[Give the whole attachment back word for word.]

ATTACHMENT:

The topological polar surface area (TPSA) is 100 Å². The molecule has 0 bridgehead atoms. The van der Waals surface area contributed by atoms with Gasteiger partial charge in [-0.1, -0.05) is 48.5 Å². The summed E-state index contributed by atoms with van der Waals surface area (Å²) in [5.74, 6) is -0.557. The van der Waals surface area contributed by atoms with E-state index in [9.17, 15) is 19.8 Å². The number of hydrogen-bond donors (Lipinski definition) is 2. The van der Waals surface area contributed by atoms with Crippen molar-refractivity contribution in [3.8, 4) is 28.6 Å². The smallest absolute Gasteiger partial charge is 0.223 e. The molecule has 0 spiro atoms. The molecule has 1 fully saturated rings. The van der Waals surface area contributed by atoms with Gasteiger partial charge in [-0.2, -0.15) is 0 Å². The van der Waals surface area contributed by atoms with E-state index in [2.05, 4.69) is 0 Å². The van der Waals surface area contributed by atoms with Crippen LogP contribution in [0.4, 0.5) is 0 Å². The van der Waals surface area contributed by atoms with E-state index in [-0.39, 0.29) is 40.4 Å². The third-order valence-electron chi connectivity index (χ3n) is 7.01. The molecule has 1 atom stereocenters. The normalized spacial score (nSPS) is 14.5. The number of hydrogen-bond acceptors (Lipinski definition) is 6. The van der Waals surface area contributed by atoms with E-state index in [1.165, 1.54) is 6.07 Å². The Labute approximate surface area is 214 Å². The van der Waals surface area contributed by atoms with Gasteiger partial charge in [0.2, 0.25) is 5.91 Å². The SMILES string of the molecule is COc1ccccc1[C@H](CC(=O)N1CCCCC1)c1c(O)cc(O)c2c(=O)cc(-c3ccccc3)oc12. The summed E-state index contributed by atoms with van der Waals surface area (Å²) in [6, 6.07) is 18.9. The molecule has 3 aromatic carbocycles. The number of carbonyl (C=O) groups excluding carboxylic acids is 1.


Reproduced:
The topological polar surface area (TPSA) is 100 Å². The molecule has 0 bridgehead atoms. The van der Waals surface area contributed by atoms with Gasteiger partial charge in [-0.1, -0.05) is 48.5 Å². The summed E-state index contributed by atoms with van der Waals surface area (Å²) in [5.74, 6) is -0.557. The van der Waals surface area contributed by atoms with E-state index in [9.17, 15) is 19.8 Å². The number of hydrogen-bond donors (Lipinski definition) is 2. The van der Waals surface area contributed by atoms with Crippen molar-refractivity contribution in [3.8, 4) is 28.6 Å². The smallest absolute Gasteiger partial charge is 0.223 e. The molecule has 0 spiro atoms. The molecule has 1 fully saturated rings. The van der Waals surface area contributed by atoms with Gasteiger partial charge in [-0.2, -0.15) is 0 Å². The van der Waals surface area contributed by atoms with E-state index in [2.05, 4.69) is 0 Å². The van der Waals surface area contributed by atoms with Crippen LogP contribution in [0.4, 0.5) is 0 Å². The van der Waals surface area contributed by atoms with E-state index in [-0.39, 0.29) is 40.4 Å². The third-order valence-electron chi connectivity index (χ3n) is 7.01. The molecule has 1 atom stereocenters. The normalized spacial score (nSPS) is 14.5. The number of hydrogen-bond acceptors (Lipinski definition) is 6. The van der Waals surface area contributed by atoms with E-state index in [1.165, 1.54) is 6.07 Å². The Labute approximate surface area is 214 Å². The van der Waals surface area contributed by atoms with Gasteiger partial charge in [0.2, 0.25) is 5.91 Å². The SMILES string of the molecule is COc1ccccc1[C@H](CC(=O)N1CCCCC1)c1c(O)cc(O)c2c(=O)cc(-c3ccccc3)oc12. The summed E-state index contributed by atoms with van der Waals surface area (Å²) in [6, 6.07) is 18.9. The molecule has 3 aromatic carbocycles. The number of carbonyl (C=O) groups excluding carboxylic acids is 1.